Parshat Yitro 1: Na'aseh V'Nishma
Parshat Yitro 2: Hearing Hashem's Messages
But how could they promise such a thing? How can you do something BEFORE you ever hear it?
Unless you’re psychic, you have no idea what you’ll be asked to do.
So you can’t do it.
Except that you can.
The secret to na’aseh v’nishma is revealed through Avos 3:12:
כל שמעשיו מרובין מחכמתו, חכמתו מתקיימת
“Anyone whose good deeds exceed his wisdom, his wisdom will endure.”
What does that mean? Rav Avigdor Miller explains:
“If a person does more than he knows about, more than he learned, that’s a man whose wisdom endures and has eternal value.”
“If you know ten halachos, you can fulfill ten halachos. And if you learn one more halacha, then you’ll be able to do that one as well, and you’ll have eleven.
So what’s the solution?
You say, “Na’aseh v’nishma” about anything Chazal says.
“Whatever you’ll learn in the seforim, whatever the chachmei haTorah will tell you is necessary to do — right now, even before you heard their words — you accept upon yourself to do it.”
“That man is marked by Me as a man of success. He’s a man who I consider to have already fulfilled these mitzvos that he doesn’t even yet know about.
But if you strive to increase your observance, then accepting upon yourself to do whatever the chachamim command will ultimately earn you schar for any future mitzvos — including those you may never have the opportunity to learn.
“If a person will say with sincerity, ‘I know there’s much to learn still and a lot of things that I’m not doing correctly.
How to Really Want It
“If you want to succeed in this world, it’s not enough to just get by.
Step 1: Fill Your Mind with Torah Ideals (by reading, listening to, and pondering the right things).
Many people daydream of what they’d buy if they could. Others daydream of popularity, fame, the ideal vacation, and all sorts of goals unrelated to their neshamah’s real needs.
These kinds of daydreams are a waste of time. They’re no more than a fake escape because you’re still exactly where you were when you started — maybe even lower.
But once you get your heart focused on the right things, then you’re on your way to daydreams that aren’t only pleasurable, but also productive.
What’s the best way to build up your heart to where your mind knows it should be? Let your imagination get to work. Stare off into space and free your mind to start flowing in the right direction.
Rav Miller gives the example of a person with no money who dreams of building an even bigger Torah community than that of Lakewood. Such a person fantasizes about everything that goes into creating a fantastic new yeshivah community in New York or Eretz Yisrael.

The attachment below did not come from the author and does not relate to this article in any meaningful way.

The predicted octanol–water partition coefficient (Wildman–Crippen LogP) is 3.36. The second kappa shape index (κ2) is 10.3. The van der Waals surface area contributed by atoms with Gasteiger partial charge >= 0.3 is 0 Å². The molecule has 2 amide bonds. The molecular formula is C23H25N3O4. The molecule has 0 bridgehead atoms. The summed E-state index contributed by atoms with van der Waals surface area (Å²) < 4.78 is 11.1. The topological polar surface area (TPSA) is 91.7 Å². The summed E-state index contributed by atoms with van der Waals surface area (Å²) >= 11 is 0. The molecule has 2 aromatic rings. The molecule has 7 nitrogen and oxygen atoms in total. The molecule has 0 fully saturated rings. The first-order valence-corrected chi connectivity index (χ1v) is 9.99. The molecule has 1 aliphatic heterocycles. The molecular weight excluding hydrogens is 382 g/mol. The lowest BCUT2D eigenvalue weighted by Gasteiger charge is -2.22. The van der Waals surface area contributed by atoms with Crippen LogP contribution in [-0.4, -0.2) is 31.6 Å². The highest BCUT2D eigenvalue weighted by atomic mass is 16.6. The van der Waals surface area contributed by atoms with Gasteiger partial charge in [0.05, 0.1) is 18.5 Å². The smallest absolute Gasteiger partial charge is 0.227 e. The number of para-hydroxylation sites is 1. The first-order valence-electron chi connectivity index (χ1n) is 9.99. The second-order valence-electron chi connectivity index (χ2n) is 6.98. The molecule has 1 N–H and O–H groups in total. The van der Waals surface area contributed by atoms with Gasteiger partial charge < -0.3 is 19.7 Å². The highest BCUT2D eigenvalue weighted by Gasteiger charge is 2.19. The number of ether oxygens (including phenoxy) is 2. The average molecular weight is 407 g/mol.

You can also fantasize about helping other Jews with your imaginary wealth or the ill people you’d heal if you could. You can fantasize about shalom coming to Jews suffering from either the thugs on the American streets or the terrorists in Eretz Yisrael. You can also fantasize about Jews living affectionately with each other.
“ ‘Ohhh,’ says Hashem, ‘You’re hoping to Me. You’re not just going through the motions and trying to get by. You’re really hoping in your heart.
Start wishing out loud (but not necessarily where others will hear you).
Rav Miller suggests the following:
- A frum woman who walks down a street full of atheists and tumah can say to herself, “Ah, if I could have lived in the good old days. If I could have lived in the days of the Beis Hamikdash and watched the Kohanim bring the karbonos onto the מזבח with the fear of Hashem on their faces.”
- When you pass by a yeshivah and see bachurim streaming out, say, “Ribono Shel Olam, give a bracha on the roshei yeshivos and their rebbetzins, and on their sons and daughters. And on their eidim and their daughters-in-law. And on their einiklech as well. And the same is for all the Kollel people too. And all the bachurim, all the youngsters in the cheder and in the mesivta, should all live long.”
- A working man who dedicates some precious time to the beis medrash can end his learning session by detouring over to the Shas on the seforim shrank and say, ““Ribono Shel Olam, how I wish I could stay here all night, every night, and learn through Shas. I have such a desire to sit over a daf of Gemara and slowly absorb the sweetness of the words of Chazal. But what can I do already? I have to get to sleep tonight so that I can get up for work tomorrow.”
- You forge increasingly deeper layers of sincerity within your heart.
- You earn schar for your desires as if you actually did them.
Yet Rav Miller understands that initially, you might feel fake. You’ll feel silly. Walking around in stiff new shoes makes for awkward steps — at the beginning.
“Now, the first fifty times you don’t mean it. You don’t mean it all. But one thing you do mean – you want to mean it!